Creating a sense of continuity will help to promote a connection between home and garden. Have the same flooring throughout and keep the floor flush from the living room out onto the patio, avoiding steps.

Consider keeping zones between glazed and living areas open, with no dividing walls or doors, for the best feeling of continuity. Note that this kind of conservatory would need full Building Regulations sign-off.

Quick guide: Building Regulations

In the UK, the legal definition of a conservatory is a structure that has at least 50% of its side wall area glazed and at least 75% of its roof glazed with translucent materials, either polycarbonate sheeting or glass.

The structures are normally exempt from Building Regulations provided they’re constructed at ground level, less than 30m2 in floor area and separated from the house by external quality walls, doors or windows. There should be an independent heating system, with separate temperature and controls.

Conservatories should not be built somewhere that restricts ladder access to windows serving rooms in roof or loft conversions if any of the windows are intended to help escape or rescue if there is a fire.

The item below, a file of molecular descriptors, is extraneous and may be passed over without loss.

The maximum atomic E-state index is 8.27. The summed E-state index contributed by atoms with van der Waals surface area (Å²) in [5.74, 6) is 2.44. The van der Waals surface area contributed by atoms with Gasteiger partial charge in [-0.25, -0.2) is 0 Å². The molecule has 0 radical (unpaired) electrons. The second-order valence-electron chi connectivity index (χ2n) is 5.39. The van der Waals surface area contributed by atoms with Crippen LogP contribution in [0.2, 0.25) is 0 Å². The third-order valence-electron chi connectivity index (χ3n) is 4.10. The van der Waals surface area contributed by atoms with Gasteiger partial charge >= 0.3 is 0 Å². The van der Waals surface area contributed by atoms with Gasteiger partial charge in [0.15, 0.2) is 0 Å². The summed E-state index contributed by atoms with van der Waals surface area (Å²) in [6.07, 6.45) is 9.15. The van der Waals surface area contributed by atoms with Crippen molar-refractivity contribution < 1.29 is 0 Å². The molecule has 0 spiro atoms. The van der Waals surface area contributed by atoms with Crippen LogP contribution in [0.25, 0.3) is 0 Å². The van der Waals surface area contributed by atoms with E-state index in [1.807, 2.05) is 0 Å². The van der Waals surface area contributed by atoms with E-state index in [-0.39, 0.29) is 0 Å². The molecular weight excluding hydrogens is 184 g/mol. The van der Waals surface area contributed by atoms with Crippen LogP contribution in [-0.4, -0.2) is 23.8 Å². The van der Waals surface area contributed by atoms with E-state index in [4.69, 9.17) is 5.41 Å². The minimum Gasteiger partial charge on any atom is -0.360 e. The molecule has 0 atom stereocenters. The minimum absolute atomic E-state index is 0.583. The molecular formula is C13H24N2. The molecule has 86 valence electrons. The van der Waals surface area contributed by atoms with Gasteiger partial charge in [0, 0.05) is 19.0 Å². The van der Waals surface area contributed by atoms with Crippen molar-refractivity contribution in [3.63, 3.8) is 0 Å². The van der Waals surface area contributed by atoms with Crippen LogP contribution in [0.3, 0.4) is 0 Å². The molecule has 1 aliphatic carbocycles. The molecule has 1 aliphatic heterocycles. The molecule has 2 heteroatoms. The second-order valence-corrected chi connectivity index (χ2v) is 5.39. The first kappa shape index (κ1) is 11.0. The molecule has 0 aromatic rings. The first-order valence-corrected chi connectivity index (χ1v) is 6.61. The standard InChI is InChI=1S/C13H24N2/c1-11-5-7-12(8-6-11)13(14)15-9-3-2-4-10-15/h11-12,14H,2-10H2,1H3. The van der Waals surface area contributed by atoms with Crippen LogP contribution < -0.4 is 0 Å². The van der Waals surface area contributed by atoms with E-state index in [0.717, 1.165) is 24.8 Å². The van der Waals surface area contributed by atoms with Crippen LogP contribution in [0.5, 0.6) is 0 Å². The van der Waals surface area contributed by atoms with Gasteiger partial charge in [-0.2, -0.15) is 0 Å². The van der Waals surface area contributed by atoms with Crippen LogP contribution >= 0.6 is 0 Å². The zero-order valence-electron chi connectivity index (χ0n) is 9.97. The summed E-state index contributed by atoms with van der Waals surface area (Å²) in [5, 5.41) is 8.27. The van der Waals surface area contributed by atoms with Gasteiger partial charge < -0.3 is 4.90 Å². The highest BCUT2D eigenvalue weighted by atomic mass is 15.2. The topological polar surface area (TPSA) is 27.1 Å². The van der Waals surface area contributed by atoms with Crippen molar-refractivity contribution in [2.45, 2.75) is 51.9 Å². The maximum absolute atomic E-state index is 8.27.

Any new structural opening created between the conservatory and the existing house requires regs approval, even if the extension itself is an exempt structure.

Having an open-plan scheme across the main property and conservatory can cause headaches for energy efficiency, with large spans of glazing risking more heat loss than solid walls. One way around this problem is to raise the cill heights to reduce the amount of glass and create areas of super-insulated solid roof and wall to compensate.

Low-emissivity glass (or triple glazing), with argon gas, will help to improve thermal performance, especially if they are combined with other energy-efficient features such as underfloor heating.

Blinds and drapes have limited effect on solar gain on summer days but will help to reduce heat loss at night and when it is cold, as well as opening up some interesting possibilities for the decor.


Where the conservatory is sited will make a difference when it comes to solar gain. Extensions facing due south will get too hot in summer and are unlikely to be warm enough to use in winter without running up a huge heating bill. In fact, a north-orientated conservatory can be comfortably enjoyed for many more months of the year because it will be in the shade during the hottest periods.

The obvious location for conservatories is on the rear of a house linking it to both house and garden, but they can also be used to provide unusual spaces in other parts of the home. Front-positioning makes spectacular entrances and a refreshing alternative to a standard porch/hallway.

Glazed rooms placed on an upper storey or even rooftop can help to provide panoramic views of the surrounding landscape, as well as create an unusual design feature. They are a creative way of linking outbuildings to the main house, helping to keep a degree of separation but making them accessible without going outside.

Top image: This listed building is now linked with the adjacent structure thanks to a new lean-to glazed extension by Apropos.